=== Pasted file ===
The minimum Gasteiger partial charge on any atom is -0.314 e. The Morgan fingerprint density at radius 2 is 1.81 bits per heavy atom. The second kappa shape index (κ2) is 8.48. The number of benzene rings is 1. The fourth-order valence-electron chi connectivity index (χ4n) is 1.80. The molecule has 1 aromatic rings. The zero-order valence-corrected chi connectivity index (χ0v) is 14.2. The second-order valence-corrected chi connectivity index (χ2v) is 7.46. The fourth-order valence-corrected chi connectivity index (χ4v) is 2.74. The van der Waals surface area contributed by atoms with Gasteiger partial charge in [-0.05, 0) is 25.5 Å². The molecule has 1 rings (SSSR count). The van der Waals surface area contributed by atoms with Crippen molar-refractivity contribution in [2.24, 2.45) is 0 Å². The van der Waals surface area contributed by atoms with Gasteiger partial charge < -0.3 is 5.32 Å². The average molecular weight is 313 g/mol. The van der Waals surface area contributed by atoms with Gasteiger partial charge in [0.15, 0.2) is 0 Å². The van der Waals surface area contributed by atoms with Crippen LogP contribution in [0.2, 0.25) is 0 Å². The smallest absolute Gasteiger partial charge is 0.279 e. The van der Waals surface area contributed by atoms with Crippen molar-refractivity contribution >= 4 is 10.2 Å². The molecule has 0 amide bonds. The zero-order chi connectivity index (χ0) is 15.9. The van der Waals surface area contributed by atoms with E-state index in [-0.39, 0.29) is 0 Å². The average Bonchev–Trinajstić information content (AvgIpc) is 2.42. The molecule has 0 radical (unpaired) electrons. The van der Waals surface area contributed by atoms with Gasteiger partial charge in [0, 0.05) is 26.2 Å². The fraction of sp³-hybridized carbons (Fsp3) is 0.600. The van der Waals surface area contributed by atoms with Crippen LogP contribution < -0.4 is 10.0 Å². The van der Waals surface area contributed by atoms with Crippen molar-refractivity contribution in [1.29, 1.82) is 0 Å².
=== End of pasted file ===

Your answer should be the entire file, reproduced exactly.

The minimum Gasteiger partial charge on any atom is -0.314 e. The Morgan fingerprint density at radius 2 is 1.81 bits per heavy atom. The second kappa shape index (κ2) is 8.48. The number of benzene rings is 1. The fourth-order valence-electron chi connectivity index (χ4n) is 1.80. The molecule has 1 aromatic rings. The zero-order valence-corrected chi connectivity index (χ0v) is 14.2. The second-order valence-corrected chi connectivity index (χ2v) is 7.46. The fourth-order valence-corrected chi connectivity index (χ4v) is 2.74. The van der Waals surface area contributed by atoms with Gasteiger partial charge in [-0.05, 0) is 25.5 Å². The molecule has 1 rings (SSSR count). The van der Waals surface area contributed by atoms with Crippen molar-refractivity contribution in [2.24, 2.45) is 0 Å². The van der Waals surface area contributed by atoms with Gasteiger partial charge < -0.3 is 5.32 Å². The average molecular weight is 313 g/mol. The van der Waals surface area contributed by atoms with Gasteiger partial charge in [0.15, 0.2) is 0 Å². The van der Waals surface area contributed by atoms with Crippen LogP contribution in [0.2, 0.25) is 0 Å². The smallest absolute Gasteiger partial charge is 0.279 e. The van der Waals surface area contributed by atoms with Crippen molar-refractivity contribution >= 4 is 10.2 Å². The molecule has 0 amide bonds. The zero-order chi connectivity index (χ0) is 15.9. The van der Waals surface area contributed by atoms with E-state index in [-0.39, 0.29) is 0 Å². The average Bonchev–Trinajstić information content (AvgIpc) is 2.42. The molecule has 0 radical (unpaired) electrons. The van der Waals surface area contributed by atoms with Gasteiger partial charge in [0, 0.05) is 26.2 Å². The fraction of sp³-hybridized carbons (Fsp3) is 0.600. The van der Waals surface area contributed by atoms with Crippen LogP contribution < -0.4 is 10.0 Å². The van der Waals surface area contributed by atoms with Crippen molar-refractivity contribution in [1.29, 1.82) is 0 Å².